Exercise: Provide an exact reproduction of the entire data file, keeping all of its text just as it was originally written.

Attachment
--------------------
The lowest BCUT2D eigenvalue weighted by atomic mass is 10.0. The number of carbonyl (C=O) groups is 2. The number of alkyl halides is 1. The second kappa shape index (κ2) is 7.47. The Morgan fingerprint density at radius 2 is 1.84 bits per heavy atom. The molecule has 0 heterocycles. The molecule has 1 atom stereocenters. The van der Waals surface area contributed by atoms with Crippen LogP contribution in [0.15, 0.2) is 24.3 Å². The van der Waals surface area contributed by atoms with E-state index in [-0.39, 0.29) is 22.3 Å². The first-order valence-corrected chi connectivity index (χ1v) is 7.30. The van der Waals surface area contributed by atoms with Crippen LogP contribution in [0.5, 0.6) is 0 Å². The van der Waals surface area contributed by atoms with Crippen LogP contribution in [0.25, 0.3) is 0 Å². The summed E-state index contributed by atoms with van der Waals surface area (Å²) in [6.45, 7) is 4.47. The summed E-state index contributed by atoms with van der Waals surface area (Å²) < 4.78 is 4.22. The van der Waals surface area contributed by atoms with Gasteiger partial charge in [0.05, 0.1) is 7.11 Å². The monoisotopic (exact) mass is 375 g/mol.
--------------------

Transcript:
The lowest BCUT2D eigenvalue weighted by atomic mass is 10.0. The number of carbonyl (C=O) groups is 2. The number of alkyl halides is 1. The second kappa shape index (κ2) is 7.47. The Morgan fingerprint density at radius 2 is 1.84 bits per heavy atom. The molecule has 0 heterocycles. The molecule has 1 atom stereocenters. The van der Waals surface area contributed by atoms with Crippen LogP contribution in [0.15, 0.2) is 24.3 Å². The van der Waals surface area contributed by atoms with E-state index in [-0.39, 0.29) is 22.3 Å². The first-order valence-corrected chi connectivity index (χ1v) is 7.30. The van der Waals surface area contributed by atoms with Crippen LogP contribution in [0.5, 0.6) is 0 Å². The van der Waals surface area contributed by atoms with Crippen LogP contribution in [0.25, 0.3) is 0 Å². The summed E-state index contributed by atoms with van der Waals surface area (Å²) in [6.45, 7) is 4.47. The summed E-state index contributed by atoms with van der Waals surface area (Å²) < 4.78 is 4.22. The van der Waals surface area contributed by atoms with Gasteiger partial charge in [0.05, 0.1) is 7.11 Å². The monoisotopic (exact) mass is 375 g/mol.